And maybe somehow, I can involve a child. I don’t have any kids of my own but I have a niece, as I’ve mentioned. What fun we would have had today, looking at arbutus, pine cones, deer tracks and birds!


leslie said...

One of my best loved birthday gifts ever was from my bird loving 'adult' pair of binoculars, and a decent bird guide.
I had more fun with those binoculars. Not just for watching birds mind you! :) I would look through the big end to the little end, down at my feet, and try to walk along feeling a zillion feet tall.
Every household should have binocs!

eastcoastdweller said...

Leslie: My parents had binocs, too, which I discovered and borrowed when I was about 13. Unfortunately, I didn't put them to use for birdwatching at all. I was 13, so You can probably guess.

I did outgrew that naughty phase rather quickly, though.

leslie said...

Oh, I didn't mean they ALWAYS had to be used to birdwatch... :)
As I have grown older, I have just gotten higher powered ones...

Chase March said...

Great post, ECD! I think we all need to remember that connection to the natural envrironment.

eastcoastdweller said...

Thank you, Chase, and Leslie, for your visit. Always appreciated!

Rebecca said...

As the mother of an 11 year old boy, I couldn't agree more that life has changed from when I was a kid. We lived in Queens, and were told go outside! We played in the backyard, acting out all manner of adventures. Or we went to the play gound. When in my teens, we went camping in some really wild places. My son has known very little of this...What mother in an urban setting sends her kids out unsupervised?? We visit my family's homestead for real country living every year, where Chris has learned to target shoot and track deer and coyote. But he's still such a city kid...sigh. Hopefully Boy Scouts will further acquaint him with his natural surroundings.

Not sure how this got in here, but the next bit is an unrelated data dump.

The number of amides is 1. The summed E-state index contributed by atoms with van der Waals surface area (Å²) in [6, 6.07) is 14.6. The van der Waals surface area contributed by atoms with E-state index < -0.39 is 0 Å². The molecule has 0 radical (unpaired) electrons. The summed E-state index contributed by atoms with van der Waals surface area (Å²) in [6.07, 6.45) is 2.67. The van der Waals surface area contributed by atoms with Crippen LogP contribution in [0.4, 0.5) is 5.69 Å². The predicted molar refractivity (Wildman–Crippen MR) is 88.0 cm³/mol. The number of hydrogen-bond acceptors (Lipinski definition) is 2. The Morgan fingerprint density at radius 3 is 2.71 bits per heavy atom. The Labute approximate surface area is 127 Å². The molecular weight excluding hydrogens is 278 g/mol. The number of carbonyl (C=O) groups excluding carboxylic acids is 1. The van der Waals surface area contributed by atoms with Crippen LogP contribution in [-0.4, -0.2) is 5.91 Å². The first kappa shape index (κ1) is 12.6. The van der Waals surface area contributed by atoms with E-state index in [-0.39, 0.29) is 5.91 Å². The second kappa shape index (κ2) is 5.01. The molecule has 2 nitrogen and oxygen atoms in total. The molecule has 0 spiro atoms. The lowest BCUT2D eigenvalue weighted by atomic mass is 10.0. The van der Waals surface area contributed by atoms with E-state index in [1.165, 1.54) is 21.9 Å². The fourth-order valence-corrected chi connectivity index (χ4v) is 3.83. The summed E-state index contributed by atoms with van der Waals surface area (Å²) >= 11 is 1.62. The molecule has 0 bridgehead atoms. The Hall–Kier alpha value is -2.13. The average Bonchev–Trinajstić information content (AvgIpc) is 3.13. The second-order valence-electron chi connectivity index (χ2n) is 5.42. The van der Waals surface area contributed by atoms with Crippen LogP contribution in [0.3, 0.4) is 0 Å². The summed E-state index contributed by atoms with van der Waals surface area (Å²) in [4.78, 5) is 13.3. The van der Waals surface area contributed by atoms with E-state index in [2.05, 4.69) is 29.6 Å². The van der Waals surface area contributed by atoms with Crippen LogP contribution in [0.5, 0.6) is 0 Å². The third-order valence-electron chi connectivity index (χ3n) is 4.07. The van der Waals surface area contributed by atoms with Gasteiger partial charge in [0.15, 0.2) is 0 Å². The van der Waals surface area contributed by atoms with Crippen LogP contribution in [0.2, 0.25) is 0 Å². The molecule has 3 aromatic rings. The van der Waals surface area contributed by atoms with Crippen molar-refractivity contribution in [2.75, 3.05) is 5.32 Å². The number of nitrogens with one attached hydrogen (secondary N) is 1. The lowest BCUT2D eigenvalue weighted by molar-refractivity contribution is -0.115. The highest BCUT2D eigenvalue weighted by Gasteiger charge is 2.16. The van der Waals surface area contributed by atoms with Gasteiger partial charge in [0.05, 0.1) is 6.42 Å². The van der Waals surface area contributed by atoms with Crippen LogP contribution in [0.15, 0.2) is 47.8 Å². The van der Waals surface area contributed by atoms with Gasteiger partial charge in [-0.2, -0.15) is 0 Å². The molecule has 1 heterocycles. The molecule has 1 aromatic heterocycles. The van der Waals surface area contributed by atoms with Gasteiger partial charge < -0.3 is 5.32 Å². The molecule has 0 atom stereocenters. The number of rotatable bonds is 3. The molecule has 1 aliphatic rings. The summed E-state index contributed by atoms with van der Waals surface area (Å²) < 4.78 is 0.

ndpthepoetress - Jeane Michelle Culp said...

eastcoastdweller, a Gentleman, my Confidant – I appreciate you and am still a grand admirer of your Writings, your zestful curiosity about life - rather that be an insect or contemplating literature, art, God, or life itself, and I admire your compassion for your fellow human beings and nature. Currently, I am still under the weather and doctors care so I have been unable to visit many blogs and blog when I am able. Unfortunately, from bad to worse continues as seems to be the theme for many of us in the blogosphere recently. Having partially recovered from one death in the Family this December, now our Father is at his death bed as emphysema is determined to take his last breath. Such is why I am so Thankful to You eastcoastdweller for your comments on my site and for not giving up or forgetting me!

Lyn said...

me and nature have been good buddies since I was quite young, and, often I would wander all alone to discover much of what you have described. I try to share my love of nature in its simplicity but glorious state with anyone around me and am often met with, "Yeah, OOOOOOKKKK!!!" I will ever try to involve anyone and everyone in the wonders of the world around me, and, while I am multi-faceted in personality, that is, I like reading, writing, video games, and all the usual stuff, my favorite thing in life, besides love, is nature... great post ECD~~